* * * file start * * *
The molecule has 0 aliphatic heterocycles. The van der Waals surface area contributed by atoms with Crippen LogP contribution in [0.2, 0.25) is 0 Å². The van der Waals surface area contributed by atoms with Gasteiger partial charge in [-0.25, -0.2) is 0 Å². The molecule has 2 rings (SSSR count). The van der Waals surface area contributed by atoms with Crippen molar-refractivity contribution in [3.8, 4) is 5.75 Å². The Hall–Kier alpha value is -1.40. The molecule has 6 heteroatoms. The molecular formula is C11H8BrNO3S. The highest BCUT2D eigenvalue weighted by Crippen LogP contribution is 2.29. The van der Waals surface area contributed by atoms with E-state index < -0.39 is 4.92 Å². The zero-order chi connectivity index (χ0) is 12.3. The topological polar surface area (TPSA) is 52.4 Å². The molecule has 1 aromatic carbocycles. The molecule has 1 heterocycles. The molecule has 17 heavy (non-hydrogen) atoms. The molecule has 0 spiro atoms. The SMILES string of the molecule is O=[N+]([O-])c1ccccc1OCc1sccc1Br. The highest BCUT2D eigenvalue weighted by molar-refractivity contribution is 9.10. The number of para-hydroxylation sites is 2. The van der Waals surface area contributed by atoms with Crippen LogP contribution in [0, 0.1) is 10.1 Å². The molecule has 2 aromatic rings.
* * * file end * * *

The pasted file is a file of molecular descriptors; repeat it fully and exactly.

The molecule has 0 aliphatic heterocycles. The van der Waals surface area contributed by atoms with Crippen LogP contribution in [0.2, 0.25) is 0 Å². The van der Waals surface area contributed by atoms with Gasteiger partial charge in [-0.25, -0.2) is 0 Å². The molecule has 2 rings (SSSR count). The van der Waals surface area contributed by atoms with Crippen molar-refractivity contribution in [3.8, 4) is 5.75 Å². The Hall–Kier alpha value is -1.40. The molecule has 6 heteroatoms. The molecular formula is C11H8BrNO3S. The highest BCUT2D eigenvalue weighted by Crippen LogP contribution is 2.29. The van der Waals surface area contributed by atoms with E-state index < -0.39 is 4.92 Å². The zero-order chi connectivity index (χ0) is 12.3. The topological polar surface area (TPSA) is 52.4 Å². The molecule has 1 aromatic carbocycles. The molecule has 1 heterocycles. The molecule has 17 heavy (non-hydrogen) atoms. The molecule has 0 spiro atoms. The SMILES string of the molecule is O=[N+]([O-])c1ccccc1OCc1sccc1Br. The highest BCUT2D eigenvalue weighted by molar-refractivity contribution is 9.10. The number of para-hydroxylation sites is 2. The van der Waals surface area contributed by atoms with Crippen LogP contribution in [0, 0.1) is 10.1 Å². The molecule has 2 aromatic rings.